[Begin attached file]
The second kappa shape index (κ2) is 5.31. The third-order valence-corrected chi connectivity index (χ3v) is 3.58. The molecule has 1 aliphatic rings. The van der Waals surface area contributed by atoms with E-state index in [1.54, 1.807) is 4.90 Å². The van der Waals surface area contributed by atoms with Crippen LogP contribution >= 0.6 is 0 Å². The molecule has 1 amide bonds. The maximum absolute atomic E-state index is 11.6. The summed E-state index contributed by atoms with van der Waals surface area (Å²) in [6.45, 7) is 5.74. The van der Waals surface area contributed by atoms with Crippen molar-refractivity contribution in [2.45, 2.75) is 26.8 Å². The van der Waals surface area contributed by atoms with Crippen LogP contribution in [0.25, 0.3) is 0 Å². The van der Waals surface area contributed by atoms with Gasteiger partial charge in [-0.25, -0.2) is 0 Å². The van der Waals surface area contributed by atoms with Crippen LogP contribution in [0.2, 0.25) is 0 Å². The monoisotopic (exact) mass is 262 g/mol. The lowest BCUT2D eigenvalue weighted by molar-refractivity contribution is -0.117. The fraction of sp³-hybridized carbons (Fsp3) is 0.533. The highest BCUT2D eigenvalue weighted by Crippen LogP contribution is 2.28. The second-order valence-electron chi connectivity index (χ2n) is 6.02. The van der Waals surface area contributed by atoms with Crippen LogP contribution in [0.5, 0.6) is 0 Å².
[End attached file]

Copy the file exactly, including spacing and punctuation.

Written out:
The second kappa shape index (κ2) is 5.31. The third-order valence-corrected chi connectivity index (χ3v) is 3.58. The molecule has 1 aliphatic rings. The van der Waals surface area contributed by atoms with E-state index in [1.54, 1.807) is 4.90 Å². The van der Waals surface area contributed by atoms with Crippen LogP contribution >= 0.6 is 0 Å². The molecule has 1 amide bonds. The maximum absolute atomic E-state index is 11.6. The summed E-state index contributed by atoms with van der Waals surface area (Å²) in [6.45, 7) is 5.74. The van der Waals surface area contributed by atoms with Crippen molar-refractivity contribution in [2.45, 2.75) is 26.8 Å². The van der Waals surface area contributed by atoms with Crippen LogP contribution in [0.25, 0.3) is 0 Å². The van der Waals surface area contributed by atoms with Gasteiger partial charge in [-0.25, -0.2) is 0 Å². The van der Waals surface area contributed by atoms with Crippen LogP contribution in [0.2, 0.25) is 0 Å². The monoisotopic (exact) mass is 262 g/mol. The lowest BCUT2D eigenvalue weighted by molar-refractivity contribution is -0.117. The fraction of sp³-hybridized carbons (Fsp3) is 0.533. The highest BCUT2D eigenvalue weighted by Crippen LogP contribution is 2.28. The second-order valence-electron chi connectivity index (χ2n) is 6.02. The van der Waals surface area contributed by atoms with Crippen LogP contribution in [0.5, 0.6) is 0 Å².